Merger talks between T-Mobile US and Sprint, two rivals in the U.S. telecommunications market, have broken down, the two companies said Saturday in a joint statement. T-Mobile, a subsidiary of Germany's Deutsche Telekom, and the smaller Sprint, were "unable to find mutually agreeable terms," the statement said. T-Mobile said that while the possibility of combining with Sprint was compelling for a variety of reasons, the prospective merger did not add up to all the company had hoped.
"We have been clear all along that a deal with anyone will have to result in superior long-term value for T-Mobile's shareholders compared to our outstanding stand-alone performance and track record," said John Legere, president and chief executive of T-Mobile US. Sprint's president and chief executive Marcelo Claure said that while the company recognizes the benefits of "scale through a potential combination," an agreement with T-Mobile could not be reached.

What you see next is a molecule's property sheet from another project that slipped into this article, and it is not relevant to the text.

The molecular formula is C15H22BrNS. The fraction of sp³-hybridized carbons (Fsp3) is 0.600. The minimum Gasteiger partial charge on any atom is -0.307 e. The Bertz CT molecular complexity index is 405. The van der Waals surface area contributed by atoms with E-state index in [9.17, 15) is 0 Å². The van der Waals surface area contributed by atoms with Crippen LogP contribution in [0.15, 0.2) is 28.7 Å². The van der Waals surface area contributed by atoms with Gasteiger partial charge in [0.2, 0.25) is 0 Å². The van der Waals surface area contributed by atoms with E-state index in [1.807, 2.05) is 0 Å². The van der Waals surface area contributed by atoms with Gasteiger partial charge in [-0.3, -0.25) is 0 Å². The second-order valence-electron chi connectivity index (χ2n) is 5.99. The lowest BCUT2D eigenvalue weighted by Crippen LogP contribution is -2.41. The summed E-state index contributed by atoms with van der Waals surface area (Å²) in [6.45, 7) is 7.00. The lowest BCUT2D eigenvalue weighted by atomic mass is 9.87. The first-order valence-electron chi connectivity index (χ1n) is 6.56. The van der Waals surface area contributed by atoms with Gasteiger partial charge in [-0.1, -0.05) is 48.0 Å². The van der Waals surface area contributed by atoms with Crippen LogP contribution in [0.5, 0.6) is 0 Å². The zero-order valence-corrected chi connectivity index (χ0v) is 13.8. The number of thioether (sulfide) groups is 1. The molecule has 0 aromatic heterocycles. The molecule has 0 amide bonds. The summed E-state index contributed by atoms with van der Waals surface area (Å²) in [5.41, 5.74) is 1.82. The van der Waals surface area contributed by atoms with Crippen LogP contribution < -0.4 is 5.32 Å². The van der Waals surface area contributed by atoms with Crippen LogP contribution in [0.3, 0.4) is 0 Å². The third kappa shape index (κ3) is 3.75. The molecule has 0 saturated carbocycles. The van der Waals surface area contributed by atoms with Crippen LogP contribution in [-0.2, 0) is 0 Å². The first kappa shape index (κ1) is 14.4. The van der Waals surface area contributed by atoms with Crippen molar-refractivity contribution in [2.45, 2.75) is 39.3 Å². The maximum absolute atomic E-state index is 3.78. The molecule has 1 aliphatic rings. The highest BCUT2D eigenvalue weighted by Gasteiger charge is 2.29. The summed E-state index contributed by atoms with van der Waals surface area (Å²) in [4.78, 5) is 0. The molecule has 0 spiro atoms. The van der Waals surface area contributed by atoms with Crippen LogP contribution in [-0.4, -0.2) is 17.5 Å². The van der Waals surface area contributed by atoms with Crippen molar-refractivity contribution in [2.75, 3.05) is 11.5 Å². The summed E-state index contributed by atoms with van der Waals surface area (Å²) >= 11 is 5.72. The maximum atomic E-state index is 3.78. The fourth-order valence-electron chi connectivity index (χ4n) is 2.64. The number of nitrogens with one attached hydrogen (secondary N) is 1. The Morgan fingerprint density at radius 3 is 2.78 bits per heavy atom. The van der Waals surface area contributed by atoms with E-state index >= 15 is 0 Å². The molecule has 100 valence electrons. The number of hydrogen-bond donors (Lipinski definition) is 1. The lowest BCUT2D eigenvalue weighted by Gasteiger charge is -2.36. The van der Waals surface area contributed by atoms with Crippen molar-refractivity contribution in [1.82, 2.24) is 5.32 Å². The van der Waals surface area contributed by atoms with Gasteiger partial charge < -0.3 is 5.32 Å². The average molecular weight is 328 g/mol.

"We have agreed that it is best to move forward on our own," Claure said, adding that the company aims to keep growing by investing in its network.
A merger would have created a much larger player to compete with AT&T and Verizon. T-Mobile is the third-largest U.S. cellular carrier with a market value of nearly $50 billion. Sprint is number four in the U.S. market with a market valuation of about $26 billion.
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